"Listening to the Stars, " from yesterday's "New York Times"

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#1 Mon, 2011-01-31 05:18
Gary Lawrence Murphy
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Last seen: 8 years 10 months ago
Joined: 2010-12-15 19:40

"Listening to the Stars, " from yesterday's "New York Times"

for those who run into the NYT login wall, here's the movie version: http://www.youtube.com/watch?v=UNGviQ0LPDQ

On Mon, Jan 31, 2011 at 6:29 AM, Margaret Davis Grimes <musicmargaret@earthlink.net> wrote:
I don't know which graphics will or won't come through
via the new server, but if yo don't get to see much, you can hear and read about
these stars here:  http://www.nytimes.com/2011/01/31/science/space/31star.html.
Life Out There

Listening to the

By Dennis Overbye
January 30, 2011

The search for distant planets starts with the
vibrations of their stars, and in those vibrations lies a kind of music.

The heart-shaped vibrations for
the star KIC12253350

Listen on the site at http://www.nytimes.com/2011/01/31/science/space/31star.html 
under the heading "Listening to the Stars" (left side of

“We only know the planet as well as we know
the star,” said Natalie Batalha, an astronomer from San Jose State University
who works on NASA’s planet-searching satellite Kepler. To that end, Kepler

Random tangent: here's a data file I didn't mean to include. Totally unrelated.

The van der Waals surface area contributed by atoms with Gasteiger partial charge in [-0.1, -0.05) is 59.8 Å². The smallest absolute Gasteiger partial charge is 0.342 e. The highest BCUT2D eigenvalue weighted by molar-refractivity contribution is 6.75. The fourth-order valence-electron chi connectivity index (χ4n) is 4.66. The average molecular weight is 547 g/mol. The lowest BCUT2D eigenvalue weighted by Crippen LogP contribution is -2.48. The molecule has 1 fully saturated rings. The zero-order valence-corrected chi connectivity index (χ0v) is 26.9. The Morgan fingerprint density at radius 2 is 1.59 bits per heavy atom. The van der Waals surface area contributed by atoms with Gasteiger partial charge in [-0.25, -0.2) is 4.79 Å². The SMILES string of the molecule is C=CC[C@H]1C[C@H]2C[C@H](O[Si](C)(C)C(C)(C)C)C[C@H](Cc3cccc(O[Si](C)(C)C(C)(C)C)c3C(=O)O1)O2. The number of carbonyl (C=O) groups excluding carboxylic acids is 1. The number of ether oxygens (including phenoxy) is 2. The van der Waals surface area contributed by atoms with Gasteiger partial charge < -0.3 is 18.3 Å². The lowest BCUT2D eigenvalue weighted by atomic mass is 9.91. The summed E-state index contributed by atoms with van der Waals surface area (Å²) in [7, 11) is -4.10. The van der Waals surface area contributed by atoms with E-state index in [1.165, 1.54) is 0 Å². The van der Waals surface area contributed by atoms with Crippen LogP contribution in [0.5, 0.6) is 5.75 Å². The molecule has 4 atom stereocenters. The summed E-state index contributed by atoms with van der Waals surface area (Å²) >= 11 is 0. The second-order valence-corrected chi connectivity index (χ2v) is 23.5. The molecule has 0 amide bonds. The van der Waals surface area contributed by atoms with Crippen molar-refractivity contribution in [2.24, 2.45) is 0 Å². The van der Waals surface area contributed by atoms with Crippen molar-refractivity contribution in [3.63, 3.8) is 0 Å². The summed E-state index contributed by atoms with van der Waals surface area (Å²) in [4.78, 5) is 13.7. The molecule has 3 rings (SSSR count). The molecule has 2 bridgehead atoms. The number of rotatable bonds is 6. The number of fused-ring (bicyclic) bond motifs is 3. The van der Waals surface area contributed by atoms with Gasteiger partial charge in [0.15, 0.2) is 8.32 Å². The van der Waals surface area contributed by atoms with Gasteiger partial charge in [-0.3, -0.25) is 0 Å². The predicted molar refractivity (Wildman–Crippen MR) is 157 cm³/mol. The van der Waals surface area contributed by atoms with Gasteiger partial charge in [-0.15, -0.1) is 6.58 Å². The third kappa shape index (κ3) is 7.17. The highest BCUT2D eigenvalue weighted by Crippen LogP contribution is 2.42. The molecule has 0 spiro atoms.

listens to the internal vibrations of stars, gleaning crucial information on
their size and structure.

By speeding up this data and transforming it
into sound waves, Kepler’s astronomers have produced a sort of iTunes sampler of
the cosmos, individual stars banging and whistling.

“Some of these are music only the Borg could
love,” said Jon Jenkins, a Kepler data analyst from the SETI Institute in
Mountain View, Calif., referring to the cybernetic foes from the “Star Trek”
series. Dr. Jenkins made the recordings presented here.

Kepler monitors the light of 156,000 stars,
checking for dips in intensity caused when their planets, if they have any, pass
in front of them. It also records high-frequency variations in stars’ light
caused by vibrations or “starquakes” in the stars themselves, from which
astronomers practicing the science of asteroseismology can deduce the age and
size of the star.

By knowing how big the star really is, and
the dips in light from the planetary crossings, astronomers can measure the
exact size of any planet.

In audio clips, several weeks’ worth of
Kepler measurements of a star have been compressed into a few seconds.

Kepler 10b is the first rocky planet to be
discovered by Kepler. The first audio contains only the vibrations of Kepler
10b’s star. The next audio clip has the sound of the planet going by as a “wump
wump wump.”

KIC1268220 is an eclipsing binary, in which a
pair of stars pass in front of each other, producing a bass thumping of eclipses
along with a “whistling forest” of stellar vibrations, in the words of Dr.

KIC12253350 is an unusual star. On a graph,
its oscillations follow a heart-shaped envelope. The Kepler astrophysicists do
not understand why, but they liked it so much that they put the heart-shaped
oscillations on a T-shirt with a quotation about the cosmos by Carl Sagan: “For
such small creatures such as we the vastness is bearable only through love.”

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